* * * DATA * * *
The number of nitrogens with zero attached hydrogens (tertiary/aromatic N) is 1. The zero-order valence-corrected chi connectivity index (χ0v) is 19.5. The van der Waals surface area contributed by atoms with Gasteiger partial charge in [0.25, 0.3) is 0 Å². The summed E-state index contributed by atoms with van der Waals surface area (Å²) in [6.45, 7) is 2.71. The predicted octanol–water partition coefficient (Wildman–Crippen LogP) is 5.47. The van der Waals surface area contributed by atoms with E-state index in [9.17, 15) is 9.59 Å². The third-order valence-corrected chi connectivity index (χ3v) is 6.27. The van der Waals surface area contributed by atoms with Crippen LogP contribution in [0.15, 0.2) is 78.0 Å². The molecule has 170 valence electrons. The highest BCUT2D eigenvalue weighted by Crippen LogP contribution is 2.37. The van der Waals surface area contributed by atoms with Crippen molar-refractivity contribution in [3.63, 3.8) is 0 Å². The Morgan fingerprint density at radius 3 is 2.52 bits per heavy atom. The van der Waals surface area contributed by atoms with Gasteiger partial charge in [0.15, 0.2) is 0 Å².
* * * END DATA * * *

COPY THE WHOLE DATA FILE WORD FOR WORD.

The number of nitrogens with zero attached hydrogens (tertiary/aromatic N) is 1. The zero-order valence-corrected chi connectivity index (χ0v) is 19.5. The van der Waals surface area contributed by atoms with Gasteiger partial charge in [0.25, 0.3) is 0 Å². The summed E-state index contributed by atoms with van der Waals surface area (Å²) in [6.45, 7) is 2.71. The predicted octanol–water partition coefficient (Wildman–Crippen LogP) is 5.47. The van der Waals surface area contributed by atoms with E-state index in [9.17, 15) is 9.59 Å². The third-order valence-corrected chi connectivity index (χ3v) is 6.27. The van der Waals surface area contributed by atoms with Crippen LogP contribution in [0.15, 0.2) is 78.0 Å². The molecule has 170 valence electrons. The highest BCUT2D eigenvalue weighted by Crippen LogP contribution is 2.37. The van der Waals surface area contributed by atoms with Crippen molar-refractivity contribution in [3.63, 3.8) is 0 Å². The Morgan fingerprint density at radius 3 is 2.52 bits per heavy atom. The van der Waals surface area contributed by atoms with Gasteiger partial charge in [0.15, 0.2) is 0 Å².